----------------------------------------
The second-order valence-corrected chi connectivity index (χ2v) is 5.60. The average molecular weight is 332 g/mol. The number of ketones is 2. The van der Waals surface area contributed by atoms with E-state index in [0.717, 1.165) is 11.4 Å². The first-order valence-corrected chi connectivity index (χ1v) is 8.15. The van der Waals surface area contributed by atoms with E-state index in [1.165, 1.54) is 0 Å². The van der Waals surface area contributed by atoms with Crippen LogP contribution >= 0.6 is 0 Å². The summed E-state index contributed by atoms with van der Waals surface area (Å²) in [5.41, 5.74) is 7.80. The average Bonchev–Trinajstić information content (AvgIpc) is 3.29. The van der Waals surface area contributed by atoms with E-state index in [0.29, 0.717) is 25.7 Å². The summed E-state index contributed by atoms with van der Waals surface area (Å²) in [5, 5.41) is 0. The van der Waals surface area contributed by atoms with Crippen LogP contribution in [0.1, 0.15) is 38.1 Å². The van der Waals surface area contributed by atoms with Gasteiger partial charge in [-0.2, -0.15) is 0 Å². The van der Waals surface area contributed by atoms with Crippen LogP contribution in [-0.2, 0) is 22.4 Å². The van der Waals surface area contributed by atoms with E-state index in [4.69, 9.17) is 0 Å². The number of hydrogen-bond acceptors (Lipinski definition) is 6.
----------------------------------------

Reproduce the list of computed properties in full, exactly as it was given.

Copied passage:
The second-order valence-corrected chi connectivity index (χ2v) is 5.60. The average molecular weight is 332 g/mol. The number of ketones is 2. The van der Waals surface area contributed by atoms with E-state index in [0.717, 1.165) is 11.4 Å². The first-order valence-corrected chi connectivity index (χ1v) is 8.15. The van der Waals surface area contributed by atoms with E-state index in [1.165, 1.54) is 0 Å². The van der Waals surface area contributed by atoms with Crippen LogP contribution >= 0.6 is 0 Å². The summed E-state index contributed by atoms with van der Waals surface area (Å²) in [5.41, 5.74) is 7.80. The average Bonchev–Trinajstić information content (AvgIpc) is 3.29. The van der Waals surface area contributed by atoms with E-state index in [0.29, 0.717) is 25.7 Å². The summed E-state index contributed by atoms with van der Waals surface area (Å²) in [5, 5.41) is 0. The van der Waals surface area contributed by atoms with Crippen LogP contribution in [0.1, 0.15) is 38.1 Å². The van der Waals surface area contributed by atoms with Gasteiger partial charge in [-0.2, -0.15) is 0 Å². The van der Waals surface area contributed by atoms with Crippen LogP contribution in [-0.2, 0) is 22.4 Å². The van der Waals surface area contributed by atoms with E-state index in [4.69, 9.17) is 0 Å². The number of hydrogen-bond acceptors (Lipinski definition) is 6.